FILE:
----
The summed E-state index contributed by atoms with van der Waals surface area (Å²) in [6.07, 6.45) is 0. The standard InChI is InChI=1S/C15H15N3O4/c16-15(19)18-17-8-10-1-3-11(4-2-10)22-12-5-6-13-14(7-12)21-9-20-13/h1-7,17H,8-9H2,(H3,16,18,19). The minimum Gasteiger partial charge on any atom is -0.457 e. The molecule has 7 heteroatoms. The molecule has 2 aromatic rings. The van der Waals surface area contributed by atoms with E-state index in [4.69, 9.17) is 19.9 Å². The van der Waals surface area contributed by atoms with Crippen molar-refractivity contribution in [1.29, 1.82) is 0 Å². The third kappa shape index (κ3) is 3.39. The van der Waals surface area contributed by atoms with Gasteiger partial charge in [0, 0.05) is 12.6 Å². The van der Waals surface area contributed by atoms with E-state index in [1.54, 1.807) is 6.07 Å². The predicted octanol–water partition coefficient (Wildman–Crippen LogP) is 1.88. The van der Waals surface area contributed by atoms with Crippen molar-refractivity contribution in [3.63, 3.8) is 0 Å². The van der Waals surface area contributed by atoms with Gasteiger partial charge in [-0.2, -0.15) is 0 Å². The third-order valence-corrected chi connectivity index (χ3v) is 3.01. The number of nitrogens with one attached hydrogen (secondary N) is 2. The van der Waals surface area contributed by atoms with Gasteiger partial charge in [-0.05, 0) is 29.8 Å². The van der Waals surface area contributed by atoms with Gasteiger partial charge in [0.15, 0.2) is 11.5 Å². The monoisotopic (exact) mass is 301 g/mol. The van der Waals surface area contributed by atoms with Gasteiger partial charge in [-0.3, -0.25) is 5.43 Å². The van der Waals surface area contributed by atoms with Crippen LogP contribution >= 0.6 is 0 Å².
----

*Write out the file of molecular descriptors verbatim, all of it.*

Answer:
The summed E-state index contributed by atoms with van der Waals surface area (Å²) in [6.07, 6.45) is 0. The standard InChI is InChI=1S/C15H15N3O4/c16-15(19)18-17-8-10-1-3-11(4-2-10)22-12-5-6-13-14(7-12)21-9-20-13/h1-7,17H,8-9H2,(H3,16,18,19). The minimum Gasteiger partial charge on any atom is -0.457 e. The molecule has 7 heteroatoms. The molecule has 2 aromatic rings. The van der Waals surface area contributed by atoms with E-state index in [4.69, 9.17) is 19.9 Å². The van der Waals surface area contributed by atoms with Crippen molar-refractivity contribution in [1.29, 1.82) is 0 Å². The third kappa shape index (κ3) is 3.39. The van der Waals surface area contributed by atoms with Gasteiger partial charge in [0, 0.05) is 12.6 Å². The van der Waals surface area contributed by atoms with E-state index in [1.54, 1.807) is 6.07 Å². The predicted octanol–water partition coefficient (Wildman–Crippen LogP) is 1.88. The van der Waals surface area contributed by atoms with Crippen molar-refractivity contribution in [3.63, 3.8) is 0 Å². The van der Waals surface area contributed by atoms with Gasteiger partial charge in [-0.2, -0.15) is 0 Å². The third-order valence-corrected chi connectivity index (χ3v) is 3.01. The number of nitrogens with one attached hydrogen (secondary N) is 2. The van der Waals surface area contributed by atoms with Gasteiger partial charge in [-0.05, 0) is 29.8 Å². The van der Waals surface area contributed by atoms with Gasteiger partial charge in [0.15, 0.2) is 11.5 Å². The monoisotopic (exact) mass is 301 g/mol. The van der Waals surface area contributed by atoms with Gasteiger partial charge in [-0.3, -0.25) is 5.43 Å². The van der Waals surface area contributed by atoms with Crippen LogP contribution >= 0.6 is 0 Å².